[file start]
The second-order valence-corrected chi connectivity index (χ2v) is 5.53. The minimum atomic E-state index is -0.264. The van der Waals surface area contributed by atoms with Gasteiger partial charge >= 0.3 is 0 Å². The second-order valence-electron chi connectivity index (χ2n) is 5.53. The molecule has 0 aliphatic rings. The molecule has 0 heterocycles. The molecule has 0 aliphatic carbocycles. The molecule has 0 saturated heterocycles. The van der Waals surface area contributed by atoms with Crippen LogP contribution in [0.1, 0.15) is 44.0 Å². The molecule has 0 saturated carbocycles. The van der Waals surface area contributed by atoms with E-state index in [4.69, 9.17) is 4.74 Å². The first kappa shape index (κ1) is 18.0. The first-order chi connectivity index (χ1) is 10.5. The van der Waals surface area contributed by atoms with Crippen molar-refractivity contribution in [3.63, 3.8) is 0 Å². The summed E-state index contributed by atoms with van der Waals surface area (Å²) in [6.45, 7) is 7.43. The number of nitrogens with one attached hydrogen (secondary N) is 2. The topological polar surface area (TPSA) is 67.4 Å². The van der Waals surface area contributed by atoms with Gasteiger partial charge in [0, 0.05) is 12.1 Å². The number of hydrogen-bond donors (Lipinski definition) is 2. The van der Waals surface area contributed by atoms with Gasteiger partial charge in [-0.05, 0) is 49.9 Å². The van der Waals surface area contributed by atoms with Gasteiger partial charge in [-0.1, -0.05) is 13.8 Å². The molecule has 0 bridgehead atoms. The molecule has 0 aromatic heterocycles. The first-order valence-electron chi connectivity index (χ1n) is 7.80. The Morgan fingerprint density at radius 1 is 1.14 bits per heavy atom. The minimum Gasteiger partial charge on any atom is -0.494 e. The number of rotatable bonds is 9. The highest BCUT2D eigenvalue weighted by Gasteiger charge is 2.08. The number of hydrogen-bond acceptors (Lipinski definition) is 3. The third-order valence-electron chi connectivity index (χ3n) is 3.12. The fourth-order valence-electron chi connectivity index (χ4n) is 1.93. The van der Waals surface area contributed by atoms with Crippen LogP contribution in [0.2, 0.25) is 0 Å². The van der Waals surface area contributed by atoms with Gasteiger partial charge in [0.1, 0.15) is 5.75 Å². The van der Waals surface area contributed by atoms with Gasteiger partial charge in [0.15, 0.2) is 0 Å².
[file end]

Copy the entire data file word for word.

The second-order valence-corrected chi connectivity index (χ2v) is 5.53. The minimum atomic E-state index is -0.264. The van der Waals surface area contributed by atoms with Gasteiger partial charge >= 0.3 is 0 Å². The second-order valence-electron chi connectivity index (χ2n) is 5.53. The molecule has 0 aliphatic rings. The molecule has 0 heterocycles. The molecule has 0 aliphatic carbocycles. The molecule has 0 saturated heterocycles. The van der Waals surface area contributed by atoms with Crippen LogP contribution in [0.1, 0.15) is 44.0 Å². The molecule has 0 saturated carbocycles. The van der Waals surface area contributed by atoms with E-state index in [4.69, 9.17) is 4.74 Å². The first kappa shape index (κ1) is 18.0. The first-order chi connectivity index (χ1) is 10.5. The van der Waals surface area contributed by atoms with Crippen molar-refractivity contribution in [3.63, 3.8) is 0 Å². The summed E-state index contributed by atoms with van der Waals surface area (Å²) in [6.45, 7) is 7.43. The number of nitrogens with one attached hydrogen (secondary N) is 2. The topological polar surface area (TPSA) is 67.4 Å². The van der Waals surface area contributed by atoms with Gasteiger partial charge in [0, 0.05) is 12.1 Å². The number of hydrogen-bond donors (Lipinski definition) is 2. The van der Waals surface area contributed by atoms with Gasteiger partial charge in [-0.05, 0) is 49.9 Å². The van der Waals surface area contributed by atoms with Gasteiger partial charge in [-0.1, -0.05) is 13.8 Å². The molecule has 0 bridgehead atoms. The molecule has 0 aromatic heterocycles. The first-order valence-electron chi connectivity index (χ1n) is 7.80. The Morgan fingerprint density at radius 1 is 1.14 bits per heavy atom. The minimum Gasteiger partial charge on any atom is -0.494 e. The number of rotatable bonds is 9. The highest BCUT2D eigenvalue weighted by Gasteiger charge is 2.08. The number of hydrogen-bond acceptors (Lipinski definition) is 3. The third-order valence-electron chi connectivity index (χ3n) is 3.12. The fourth-order valence-electron chi connectivity index (χ4n) is 1.93. The van der Waals surface area contributed by atoms with Crippen LogP contribution in [0.2, 0.25) is 0 Å². The van der Waals surface area contributed by atoms with Gasteiger partial charge in [0.1, 0.15) is 5.75 Å². The van der Waals surface area contributed by atoms with Gasteiger partial charge in [0.15, 0.2) is 0 Å².